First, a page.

Real food is the only food we should be eating!  To me, family is the only thing more important than the food we eat, and we should be eating with our families.

Food has the power to heal, nurture {our bodies and souls}, and allow us to thrive. Real food is food that is fresh, full of color, and full of flavor. It doesn’t come from a can, another country, or even the other side of our country. It wasn’t created in a factory or exposed to toxic pesticides, or full of unnecessary antibiotics. Real food is different than much of what’s sold on the shelves of your local grocery store. 

Real food comes from a farmer that you’ve met at the farmer’s market, or a CSA in your town, or a neighboring state.  It is fresh, minimally processed, and in it’s most natural state.  If it has or had a face, the animals were humanely cared for, raised, and slaughtered. It’s the stuff that makes us feel good after a meal–because we’re proud of what we served our family and we know that we’re making food that is good and is good for us.

Eating real food is an adventure in health–start yours today.

 
I can help your family with the following:
  • Grocery store tours (at your preferred store)
  • Individual consultations and recommendations
  • Pantry overhaul and pantry stocking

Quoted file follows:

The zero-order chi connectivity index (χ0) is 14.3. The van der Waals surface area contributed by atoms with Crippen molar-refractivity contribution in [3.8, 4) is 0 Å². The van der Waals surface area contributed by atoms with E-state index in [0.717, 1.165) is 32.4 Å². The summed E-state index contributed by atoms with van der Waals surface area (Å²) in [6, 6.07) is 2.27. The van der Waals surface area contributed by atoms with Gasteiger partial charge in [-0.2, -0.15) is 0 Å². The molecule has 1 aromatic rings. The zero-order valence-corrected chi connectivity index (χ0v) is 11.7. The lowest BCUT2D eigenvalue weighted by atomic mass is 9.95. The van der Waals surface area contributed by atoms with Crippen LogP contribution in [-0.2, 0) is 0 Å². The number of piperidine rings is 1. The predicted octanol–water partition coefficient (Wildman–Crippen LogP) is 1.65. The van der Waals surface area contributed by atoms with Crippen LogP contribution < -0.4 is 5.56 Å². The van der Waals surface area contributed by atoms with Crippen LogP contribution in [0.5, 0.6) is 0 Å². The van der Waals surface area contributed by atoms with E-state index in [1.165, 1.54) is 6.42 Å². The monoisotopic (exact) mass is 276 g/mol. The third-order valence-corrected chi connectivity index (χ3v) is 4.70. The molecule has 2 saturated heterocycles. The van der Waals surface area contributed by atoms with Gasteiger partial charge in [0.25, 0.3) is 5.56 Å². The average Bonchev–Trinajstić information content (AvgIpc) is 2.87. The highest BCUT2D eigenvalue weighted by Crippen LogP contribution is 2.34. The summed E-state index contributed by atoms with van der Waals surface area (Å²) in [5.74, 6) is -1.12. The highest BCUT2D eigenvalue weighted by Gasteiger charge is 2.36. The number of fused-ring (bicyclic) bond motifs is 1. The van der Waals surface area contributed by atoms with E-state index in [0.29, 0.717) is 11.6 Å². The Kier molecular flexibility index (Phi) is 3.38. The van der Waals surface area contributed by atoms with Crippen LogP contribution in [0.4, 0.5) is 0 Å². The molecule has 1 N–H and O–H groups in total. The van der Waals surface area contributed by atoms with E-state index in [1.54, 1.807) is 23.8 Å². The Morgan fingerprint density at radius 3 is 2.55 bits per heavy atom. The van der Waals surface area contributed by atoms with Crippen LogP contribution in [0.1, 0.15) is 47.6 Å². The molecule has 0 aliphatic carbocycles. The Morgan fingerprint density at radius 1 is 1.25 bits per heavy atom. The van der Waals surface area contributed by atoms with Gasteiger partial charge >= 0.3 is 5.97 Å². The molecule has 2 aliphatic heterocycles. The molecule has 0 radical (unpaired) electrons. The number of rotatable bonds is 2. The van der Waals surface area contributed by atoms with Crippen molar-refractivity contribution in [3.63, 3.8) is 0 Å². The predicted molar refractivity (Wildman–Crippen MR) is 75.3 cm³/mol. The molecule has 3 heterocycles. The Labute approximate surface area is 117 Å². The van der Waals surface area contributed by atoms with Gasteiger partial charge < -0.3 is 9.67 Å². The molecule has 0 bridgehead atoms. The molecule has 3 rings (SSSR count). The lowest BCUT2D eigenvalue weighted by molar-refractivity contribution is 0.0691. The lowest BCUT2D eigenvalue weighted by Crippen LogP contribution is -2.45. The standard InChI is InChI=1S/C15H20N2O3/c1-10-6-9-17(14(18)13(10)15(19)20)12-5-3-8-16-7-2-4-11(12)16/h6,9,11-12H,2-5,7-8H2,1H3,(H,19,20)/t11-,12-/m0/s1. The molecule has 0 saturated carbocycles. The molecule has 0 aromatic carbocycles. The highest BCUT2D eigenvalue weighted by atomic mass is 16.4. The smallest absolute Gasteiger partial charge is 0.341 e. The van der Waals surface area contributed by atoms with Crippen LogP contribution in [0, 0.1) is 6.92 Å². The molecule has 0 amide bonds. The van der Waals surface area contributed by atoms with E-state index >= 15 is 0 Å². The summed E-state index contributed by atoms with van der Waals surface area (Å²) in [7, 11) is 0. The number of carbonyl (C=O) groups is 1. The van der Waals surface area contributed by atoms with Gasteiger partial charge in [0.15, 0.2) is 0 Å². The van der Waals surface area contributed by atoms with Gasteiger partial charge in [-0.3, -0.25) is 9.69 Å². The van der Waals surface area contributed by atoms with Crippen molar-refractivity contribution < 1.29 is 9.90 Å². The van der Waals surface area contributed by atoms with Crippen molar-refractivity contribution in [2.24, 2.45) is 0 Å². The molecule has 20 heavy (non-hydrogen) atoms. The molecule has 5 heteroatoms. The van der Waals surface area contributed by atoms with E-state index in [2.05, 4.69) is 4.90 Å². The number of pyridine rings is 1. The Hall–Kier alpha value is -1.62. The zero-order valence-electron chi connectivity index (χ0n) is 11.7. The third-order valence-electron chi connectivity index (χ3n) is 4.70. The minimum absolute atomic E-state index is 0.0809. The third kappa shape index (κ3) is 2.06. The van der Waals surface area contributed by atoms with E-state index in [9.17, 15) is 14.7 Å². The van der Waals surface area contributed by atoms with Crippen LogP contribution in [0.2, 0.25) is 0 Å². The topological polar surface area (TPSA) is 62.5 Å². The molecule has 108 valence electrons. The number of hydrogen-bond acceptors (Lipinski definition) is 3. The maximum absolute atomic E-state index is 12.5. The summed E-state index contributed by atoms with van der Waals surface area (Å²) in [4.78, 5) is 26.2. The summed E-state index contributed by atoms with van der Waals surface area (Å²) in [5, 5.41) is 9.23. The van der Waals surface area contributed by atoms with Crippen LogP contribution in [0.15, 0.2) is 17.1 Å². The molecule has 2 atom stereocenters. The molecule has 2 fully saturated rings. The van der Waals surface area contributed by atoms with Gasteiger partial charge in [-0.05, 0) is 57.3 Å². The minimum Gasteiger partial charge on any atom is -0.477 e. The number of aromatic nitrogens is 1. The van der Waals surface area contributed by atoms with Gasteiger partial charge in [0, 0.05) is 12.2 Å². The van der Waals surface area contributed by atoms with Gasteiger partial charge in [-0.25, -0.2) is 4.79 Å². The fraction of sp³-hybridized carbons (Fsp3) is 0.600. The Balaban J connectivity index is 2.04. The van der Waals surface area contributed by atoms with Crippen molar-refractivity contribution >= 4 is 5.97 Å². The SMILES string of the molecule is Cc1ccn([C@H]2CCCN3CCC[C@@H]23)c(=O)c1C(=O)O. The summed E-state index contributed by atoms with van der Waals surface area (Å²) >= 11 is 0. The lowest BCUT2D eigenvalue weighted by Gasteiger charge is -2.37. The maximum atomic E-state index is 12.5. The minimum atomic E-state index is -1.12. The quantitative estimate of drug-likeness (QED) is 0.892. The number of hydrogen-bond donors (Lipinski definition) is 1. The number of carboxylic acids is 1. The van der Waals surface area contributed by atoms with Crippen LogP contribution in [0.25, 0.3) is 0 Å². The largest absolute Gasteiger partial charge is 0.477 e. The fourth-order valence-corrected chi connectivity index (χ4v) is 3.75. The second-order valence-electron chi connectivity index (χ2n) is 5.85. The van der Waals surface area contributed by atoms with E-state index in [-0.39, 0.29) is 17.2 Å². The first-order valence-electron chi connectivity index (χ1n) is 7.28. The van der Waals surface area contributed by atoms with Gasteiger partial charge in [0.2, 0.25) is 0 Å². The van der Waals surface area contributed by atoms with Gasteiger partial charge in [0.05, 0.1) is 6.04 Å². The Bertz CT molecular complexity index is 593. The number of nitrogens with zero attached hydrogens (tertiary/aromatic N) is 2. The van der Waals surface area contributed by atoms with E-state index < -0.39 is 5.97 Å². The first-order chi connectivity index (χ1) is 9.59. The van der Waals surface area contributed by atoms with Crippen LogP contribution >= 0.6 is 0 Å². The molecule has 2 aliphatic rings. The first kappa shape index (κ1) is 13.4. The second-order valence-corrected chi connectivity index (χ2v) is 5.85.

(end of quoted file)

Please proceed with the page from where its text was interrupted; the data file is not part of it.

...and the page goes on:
• In-home cooking classes (individual or small group)
  • Meal planning, including grocery lists
  • Menu makeovers (that include healthy versions of your family’s favorites!)
  • Nutrition workshops in the home or workplace
  • Small group cooking classes–for adults or kids!
  • Meal Plans
  •  

Latest Blog

Take a peek at what's cooking in my kitchen. Join me on an adventure in real food that will make your family feel great. I hope you discover a new family favorite!

Read More


Contact Me

Take Charge Today!

Let food be thy medicine and medicine be thy food.

Hippocrates Hippocrates

One cannot think well, love well, sleep well, if one has not dined well. 

Virginia Woolf Virginia Woolf A Room of Their Own

The single greatest lesson the garden teaches is that our relationship to the planet need not be zero-sum, and that as long as the sun still shines and people still can plan and plant, think and do, we can, if we bother to try, find ways to provide for ourselves without diminishing the world. 

Michael Pollan Michael Pollan The Omnivore's Dilemma: A Natural History of Four Meals